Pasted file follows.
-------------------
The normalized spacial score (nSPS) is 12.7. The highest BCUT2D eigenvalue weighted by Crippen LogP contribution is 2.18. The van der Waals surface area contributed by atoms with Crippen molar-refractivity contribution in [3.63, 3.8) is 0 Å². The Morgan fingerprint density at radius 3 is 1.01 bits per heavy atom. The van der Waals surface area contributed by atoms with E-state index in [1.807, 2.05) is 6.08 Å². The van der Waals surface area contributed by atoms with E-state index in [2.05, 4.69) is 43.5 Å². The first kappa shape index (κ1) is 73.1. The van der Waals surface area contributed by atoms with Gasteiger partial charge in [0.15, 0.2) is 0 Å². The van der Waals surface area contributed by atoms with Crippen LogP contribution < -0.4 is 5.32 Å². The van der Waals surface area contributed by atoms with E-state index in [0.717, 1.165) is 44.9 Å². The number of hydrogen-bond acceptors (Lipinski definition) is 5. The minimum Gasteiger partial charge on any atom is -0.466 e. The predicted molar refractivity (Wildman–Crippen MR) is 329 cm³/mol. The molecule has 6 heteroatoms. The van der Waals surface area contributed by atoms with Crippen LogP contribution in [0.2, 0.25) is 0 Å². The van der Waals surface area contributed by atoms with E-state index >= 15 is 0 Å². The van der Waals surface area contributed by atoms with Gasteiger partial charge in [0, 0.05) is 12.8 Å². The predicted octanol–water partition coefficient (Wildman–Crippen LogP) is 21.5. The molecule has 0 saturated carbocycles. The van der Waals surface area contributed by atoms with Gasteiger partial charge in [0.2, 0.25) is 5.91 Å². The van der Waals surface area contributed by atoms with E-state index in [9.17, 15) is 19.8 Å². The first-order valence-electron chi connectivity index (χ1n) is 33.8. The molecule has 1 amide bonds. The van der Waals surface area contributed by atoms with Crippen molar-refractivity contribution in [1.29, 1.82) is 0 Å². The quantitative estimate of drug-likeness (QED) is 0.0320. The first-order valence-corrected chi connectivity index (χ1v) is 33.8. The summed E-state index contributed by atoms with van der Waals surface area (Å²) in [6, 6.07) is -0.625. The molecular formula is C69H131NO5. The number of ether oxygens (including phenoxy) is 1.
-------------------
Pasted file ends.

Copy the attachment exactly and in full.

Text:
The normalized spacial score (nSPS) is 12.7. The highest BCUT2D eigenvalue weighted by Crippen LogP contribution is 2.18. The van der Waals surface area contributed by atoms with Crippen molar-refractivity contribution in [3.63, 3.8) is 0 Å². The Morgan fingerprint density at radius 3 is 1.01 bits per heavy atom. The van der Waals surface area contributed by atoms with E-state index in [1.807, 2.05) is 6.08 Å². The van der Waals surface area contributed by atoms with E-state index in [2.05, 4.69) is 43.5 Å². The first kappa shape index (κ1) is 73.1. The van der Waals surface area contributed by atoms with Gasteiger partial charge in [0.15, 0.2) is 0 Å². The van der Waals surface area contributed by atoms with Crippen LogP contribution < -0.4 is 5.32 Å². The van der Waals surface area contributed by atoms with E-state index in [0.717, 1.165) is 44.9 Å². The number of hydrogen-bond acceptors (Lipinski definition) is 5. The minimum Gasteiger partial charge on any atom is -0.466 e. The predicted molar refractivity (Wildman–Crippen MR) is 329 cm³/mol. The molecule has 6 heteroatoms. The van der Waals surface area contributed by atoms with Crippen LogP contribution in [0.2, 0.25) is 0 Å². The van der Waals surface area contributed by atoms with E-state index >= 15 is 0 Å². The van der Waals surface area contributed by atoms with Gasteiger partial charge in [0, 0.05) is 12.8 Å². The predicted octanol–water partition coefficient (Wildman–Crippen LogP) is 21.5. The molecule has 0 saturated carbocycles. The van der Waals surface area contributed by atoms with Gasteiger partial charge in [0.2, 0.25) is 5.91 Å². The van der Waals surface area contributed by atoms with E-state index in [9.17, 15) is 19.8 Å². The first-order valence-electron chi connectivity index (χ1n) is 33.8. The molecule has 1 amide bonds. The van der Waals surface area contributed by atoms with Crippen molar-refractivity contribution in [1.29, 1.82) is 0 Å². The quantitative estimate of drug-likeness (QED) is 0.0320. The first-order valence-corrected chi connectivity index (χ1v) is 33.8. The summed E-state index contributed by atoms with van der Waals surface area (Å²) in [6, 6.07) is -0.625. The molecular formula is C69H131NO5. The number of ether oxygens (including phenoxy) is 1.